Islamabad, June 2: The body of slain Pakistani journalist Syed Saleem Shahzad bore marks of torture, Dawn reported.“The cause of death is torture and there are several
signs of torture on his body and face,” said Ashok Kumar, one of the doctors who carried out a post-mortem at Islamabad's Pakistan Institute of Medical Science.
Another doctor told AFP that Shahzad's lungs and liver had been damaged, that the body was swollen and bore more than 15 signs of having been beaten.
Shahzad's body was flown from Islamabad to Karachi, where hundreds of journalists turned up for his burial on Wednesday evening.
Interior Minister Rehman Malik confirmed that a police investigation had been ordered and promised a reward of 2.5 million rupees for any one giving a clue to the
“Previous enquiries into the murders of journalists have not been made public and it is not clear if the fate of this enquiry would be any different,” the Pakistan
Press Foundation said in a statement.
Reporters Without Borders says 16 journalists have now been killed since the start of 2010 in Pakistan, which it ranks 151st out of 178 countries in its press freedom
Shahzad worked for Italian news agency Adnkronos (AKI) and Asia Times Online, a news site registered in Hong Kong. After he vanished on Sunday, AKI said they feared he
had been kidnapped.
In 2006, he was kidnapped by the Taliban in southern Afghanistan, accused of being a spy. He was set free after seven days.
Ali Dayan Hasan, senior South Asia researcher at Human Rights Watch, said Shahzad had complained about being threatened by the ISI and said his killing bore the
hallmarks of the security services.
Last Friday, Shahzad published an investigative report in Asia Times Online that last week's attack on a naval air base was carried out to avenge the arrest of naval
officials arrested on suspicion of al Qaeda links.
The naval base attack began on May 22 and took 17 hours to repel. Officials said six militants destroyed two US-made surveillance aircraft and killed 10 security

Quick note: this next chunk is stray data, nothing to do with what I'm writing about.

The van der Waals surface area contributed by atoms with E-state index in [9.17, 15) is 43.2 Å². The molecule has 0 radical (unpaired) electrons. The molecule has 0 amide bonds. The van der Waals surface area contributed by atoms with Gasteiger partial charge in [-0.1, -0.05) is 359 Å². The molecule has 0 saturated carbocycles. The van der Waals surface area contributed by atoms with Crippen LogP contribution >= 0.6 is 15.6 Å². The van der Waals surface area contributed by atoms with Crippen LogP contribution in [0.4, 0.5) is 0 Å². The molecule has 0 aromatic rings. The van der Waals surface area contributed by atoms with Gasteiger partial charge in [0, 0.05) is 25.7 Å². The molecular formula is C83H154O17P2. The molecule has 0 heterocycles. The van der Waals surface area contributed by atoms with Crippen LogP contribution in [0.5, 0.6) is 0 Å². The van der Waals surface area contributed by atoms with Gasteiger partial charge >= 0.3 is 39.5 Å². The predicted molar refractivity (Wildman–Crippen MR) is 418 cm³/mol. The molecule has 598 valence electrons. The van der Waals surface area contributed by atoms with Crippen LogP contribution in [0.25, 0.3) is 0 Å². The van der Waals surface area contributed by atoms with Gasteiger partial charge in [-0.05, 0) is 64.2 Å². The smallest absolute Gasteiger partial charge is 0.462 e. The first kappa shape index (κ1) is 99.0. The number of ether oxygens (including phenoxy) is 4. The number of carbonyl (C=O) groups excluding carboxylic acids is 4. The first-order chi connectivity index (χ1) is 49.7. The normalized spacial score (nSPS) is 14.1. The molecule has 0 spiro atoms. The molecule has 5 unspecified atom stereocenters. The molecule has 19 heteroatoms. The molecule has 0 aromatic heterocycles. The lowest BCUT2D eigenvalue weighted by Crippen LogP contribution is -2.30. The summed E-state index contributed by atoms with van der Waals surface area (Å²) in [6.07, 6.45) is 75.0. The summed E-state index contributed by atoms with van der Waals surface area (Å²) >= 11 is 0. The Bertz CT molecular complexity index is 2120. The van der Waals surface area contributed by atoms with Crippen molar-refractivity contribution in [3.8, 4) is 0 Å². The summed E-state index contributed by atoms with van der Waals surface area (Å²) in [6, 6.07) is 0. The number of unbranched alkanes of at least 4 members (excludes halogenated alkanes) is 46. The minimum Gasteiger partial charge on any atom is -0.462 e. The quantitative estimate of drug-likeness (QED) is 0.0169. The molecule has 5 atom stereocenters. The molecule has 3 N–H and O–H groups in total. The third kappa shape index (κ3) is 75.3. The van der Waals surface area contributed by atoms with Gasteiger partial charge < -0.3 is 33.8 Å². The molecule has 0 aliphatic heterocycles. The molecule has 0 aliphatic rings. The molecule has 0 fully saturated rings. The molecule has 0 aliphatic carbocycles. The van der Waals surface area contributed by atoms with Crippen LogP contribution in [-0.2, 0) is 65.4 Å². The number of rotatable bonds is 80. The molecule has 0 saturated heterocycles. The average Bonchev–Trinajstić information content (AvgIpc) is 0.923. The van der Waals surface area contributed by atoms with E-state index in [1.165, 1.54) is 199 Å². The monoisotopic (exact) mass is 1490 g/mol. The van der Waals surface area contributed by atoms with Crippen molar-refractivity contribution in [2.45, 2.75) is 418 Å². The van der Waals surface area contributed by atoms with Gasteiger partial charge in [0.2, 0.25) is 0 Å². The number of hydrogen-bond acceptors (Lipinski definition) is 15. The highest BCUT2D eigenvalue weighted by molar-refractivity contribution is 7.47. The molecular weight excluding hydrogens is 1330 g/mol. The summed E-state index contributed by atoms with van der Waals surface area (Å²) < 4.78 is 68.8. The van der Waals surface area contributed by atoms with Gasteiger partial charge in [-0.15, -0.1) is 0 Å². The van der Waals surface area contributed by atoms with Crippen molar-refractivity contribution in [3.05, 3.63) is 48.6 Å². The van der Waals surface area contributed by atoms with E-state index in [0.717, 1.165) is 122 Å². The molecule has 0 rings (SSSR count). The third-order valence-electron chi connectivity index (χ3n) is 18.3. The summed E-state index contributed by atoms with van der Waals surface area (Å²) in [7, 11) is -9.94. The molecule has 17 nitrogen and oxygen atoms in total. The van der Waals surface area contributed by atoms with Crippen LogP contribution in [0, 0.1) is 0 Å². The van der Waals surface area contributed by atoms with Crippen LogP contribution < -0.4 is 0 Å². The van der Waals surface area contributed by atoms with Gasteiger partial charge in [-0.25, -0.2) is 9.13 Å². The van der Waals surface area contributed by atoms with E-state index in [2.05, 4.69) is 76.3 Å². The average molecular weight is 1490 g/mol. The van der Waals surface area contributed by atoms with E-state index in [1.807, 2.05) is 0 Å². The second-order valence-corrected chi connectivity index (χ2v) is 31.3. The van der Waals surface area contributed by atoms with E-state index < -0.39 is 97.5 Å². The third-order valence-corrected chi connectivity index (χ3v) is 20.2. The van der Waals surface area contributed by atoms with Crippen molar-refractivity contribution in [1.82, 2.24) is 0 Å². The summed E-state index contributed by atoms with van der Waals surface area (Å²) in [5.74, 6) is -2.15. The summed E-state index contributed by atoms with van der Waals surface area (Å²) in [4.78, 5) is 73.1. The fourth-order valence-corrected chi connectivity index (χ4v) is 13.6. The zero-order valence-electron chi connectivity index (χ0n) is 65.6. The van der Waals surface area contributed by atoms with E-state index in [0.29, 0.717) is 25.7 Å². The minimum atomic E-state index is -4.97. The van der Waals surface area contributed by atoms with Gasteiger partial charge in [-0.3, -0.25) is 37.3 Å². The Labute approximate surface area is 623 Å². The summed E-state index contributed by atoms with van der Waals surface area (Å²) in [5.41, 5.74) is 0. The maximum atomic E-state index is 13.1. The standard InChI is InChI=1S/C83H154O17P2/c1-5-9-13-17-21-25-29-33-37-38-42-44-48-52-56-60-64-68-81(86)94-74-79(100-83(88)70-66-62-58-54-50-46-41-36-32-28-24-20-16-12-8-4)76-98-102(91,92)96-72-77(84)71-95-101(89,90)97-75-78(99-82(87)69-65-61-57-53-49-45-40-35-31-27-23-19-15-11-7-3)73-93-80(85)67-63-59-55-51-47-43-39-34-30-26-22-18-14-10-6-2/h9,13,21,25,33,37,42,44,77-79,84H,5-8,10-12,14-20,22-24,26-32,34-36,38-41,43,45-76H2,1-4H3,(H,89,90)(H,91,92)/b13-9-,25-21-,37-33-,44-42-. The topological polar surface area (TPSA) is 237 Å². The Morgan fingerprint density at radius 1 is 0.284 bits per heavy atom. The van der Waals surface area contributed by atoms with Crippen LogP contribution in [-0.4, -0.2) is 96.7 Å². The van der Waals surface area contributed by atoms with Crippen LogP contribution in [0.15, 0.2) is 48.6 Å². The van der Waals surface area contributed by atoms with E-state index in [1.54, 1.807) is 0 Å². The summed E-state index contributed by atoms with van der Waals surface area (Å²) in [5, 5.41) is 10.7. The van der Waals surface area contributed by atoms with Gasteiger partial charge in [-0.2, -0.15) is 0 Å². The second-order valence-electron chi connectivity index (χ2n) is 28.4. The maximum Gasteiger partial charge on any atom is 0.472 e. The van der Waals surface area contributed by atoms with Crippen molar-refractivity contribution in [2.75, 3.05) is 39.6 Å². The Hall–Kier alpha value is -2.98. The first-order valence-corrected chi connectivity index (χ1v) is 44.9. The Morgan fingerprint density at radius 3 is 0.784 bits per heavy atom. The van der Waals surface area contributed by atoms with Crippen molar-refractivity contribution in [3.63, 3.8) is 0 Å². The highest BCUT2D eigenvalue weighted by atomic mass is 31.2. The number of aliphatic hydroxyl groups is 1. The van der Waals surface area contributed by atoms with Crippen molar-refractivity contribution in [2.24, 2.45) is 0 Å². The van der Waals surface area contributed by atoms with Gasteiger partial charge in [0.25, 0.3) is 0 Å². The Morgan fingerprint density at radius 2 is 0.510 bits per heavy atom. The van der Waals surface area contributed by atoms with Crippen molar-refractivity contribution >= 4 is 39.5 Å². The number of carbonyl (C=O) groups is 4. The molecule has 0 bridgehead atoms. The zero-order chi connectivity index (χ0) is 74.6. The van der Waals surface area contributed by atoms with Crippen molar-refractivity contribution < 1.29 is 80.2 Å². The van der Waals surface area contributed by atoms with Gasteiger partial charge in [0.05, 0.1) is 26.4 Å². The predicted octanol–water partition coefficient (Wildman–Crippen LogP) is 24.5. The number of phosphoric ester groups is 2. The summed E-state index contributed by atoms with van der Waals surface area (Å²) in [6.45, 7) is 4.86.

personnel in the standoff.
Prominent Pakistani investigative journalist Umar Cheema, who was abducted and tortured last year, said he believed that whoever picked up Shahzad had not meant to
kill but to torture him to send a strong message to other journalists.
“It is really a very unfortunate incident. It breaks the myth that journalists in Pakistan, both local as well as foreign, are tolerated and work in a safe
environment,” Cheema told AFP.
Hundreds of mourners turned out Wednesday for the burial of Shahzad in Karachi and said he was threatened by the country's intelligence services, as his colleagues
Around 300 people, mostly relatives and journalists, attended the funeral prayers and Shahzad was buried in a local cemetery in his home town of Karachi.
“We have lost everything. What can we do now?” sobbed his son, Fahad Saleem, resting on the shoulder of an uncle.
The Pakistan Federal Union of Journalists announced two days of mourning and a spokesman said members would organise protests nationwide on Friday.
“I can't blame anyone at the moment. I'll analyse the whole episode before making any statement,” Wasim Fawad, a brother of Shahzad, told AFP.
In the northwestern city of Peshawar, which has suffered heavily from attacks blamed on Taliban and al Qaeda militants, dozens of journalists carried placards
demanding the state provide security to members of their profession.
“Several journalists have been killed in the past years in Pakistan but the government has completely failed to arrest the culprits,” said Arshad Aziz Malik, president
of the Khyber Union of Journalists.“We are under threat and we demand protection,” he added.